Acceptability of routine HIV testing by pregnant women in Lusaka urban antenatal clinics, Lusaka District, Zambia
Muyemba, Mercy K.
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The study was done to investigate the factors that influence acceptability of routine Human Immuno deficiency Virus testing by pregnant women in Lusaka District clinics. Each year around 1.5 million women living with Human Immuno deficiency Virus(HIV) become pregnant, and without antiretroviral drugs there is a chance that their child will become infected. The risk of Human Immuno deficiency Virus transmission from mother to child can be reducedif pregnant women take a regimen of Anti-Retroviral drugs.Following the introduction of Routine Human immuno deficiency Virus testing policy in Zambia, the Human immuno deficiency Virus test is offered to all pregnant women unless they decline. However, more pregnantwomen are declining to be tested.The aim of the study was to investigate the factors that influence acceptability of routine HIV testing by pregnant women in Lusaka urban ante natal clinics. A cross sectional study using a quantitative approach was conducted in Lusaka Urban District clinics. The sample size comprised of 366 pregnant women selected by simple random sampling, from three (3) research settings. A pretested semi structured interview schedule was used to collect data. Data was entered and analysed with Statistical Package for Social Sciences (SPSS) version 20 program.Chi-square was used to test for associations between acceptability of routine HIV testing and other variables. Binary logistic regression modelling was carried out to predict the outcome. Study findings revealed that86.6% of respondents indicated non acceptability of routine HIV testing in pregnancy. Binary logistic regression revealed that maternal age, educational level and information education and communication contributed significantly to the model. The odds revealed that acceptability of routine HIV testing by older pregnant women (37- 49 years) were 8 times (OR- 7.67, p- 0.003) higher than the younger ones. The odds of acceptability by respondents with tertiary education were 141 times (OR-141.23, p-0.000), likely to accept HIV testing than those with primary or no education. The odds also revealed that acceptability by women who cited adequate information, education and communication (OR-2.6, p-0.024) were 3 times higher than those who cited inadequate IEC. The study showed that majority of the pregnant women did not accept Routine HIV testing despite the numbers of women taking the HIV test. Therefore there is need to address some factors that are likely to affect the routine HIV testing and impede the success of implementation of the prevention of mother to child transmission (PMTCT programme in the country which goes beyond testing for HIV alone. Key words: Acceptability, Routine HIV testing, pregnant women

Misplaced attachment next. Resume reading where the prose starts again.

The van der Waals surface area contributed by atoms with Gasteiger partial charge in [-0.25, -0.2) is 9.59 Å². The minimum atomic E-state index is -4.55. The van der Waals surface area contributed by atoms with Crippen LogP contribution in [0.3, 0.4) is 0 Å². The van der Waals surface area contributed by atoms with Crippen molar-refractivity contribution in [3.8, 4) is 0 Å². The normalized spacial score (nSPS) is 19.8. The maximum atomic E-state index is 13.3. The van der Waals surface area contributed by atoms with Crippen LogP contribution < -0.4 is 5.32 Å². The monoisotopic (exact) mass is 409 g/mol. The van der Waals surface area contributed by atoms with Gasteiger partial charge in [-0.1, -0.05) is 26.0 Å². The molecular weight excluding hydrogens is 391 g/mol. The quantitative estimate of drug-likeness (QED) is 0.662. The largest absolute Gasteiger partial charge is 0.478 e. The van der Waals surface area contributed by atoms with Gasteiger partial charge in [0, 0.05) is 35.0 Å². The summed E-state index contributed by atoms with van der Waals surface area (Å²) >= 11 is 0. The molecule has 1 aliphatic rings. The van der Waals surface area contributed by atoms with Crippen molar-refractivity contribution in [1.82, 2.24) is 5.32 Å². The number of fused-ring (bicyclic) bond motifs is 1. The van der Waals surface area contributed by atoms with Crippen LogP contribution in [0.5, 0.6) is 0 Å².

The University of Zambia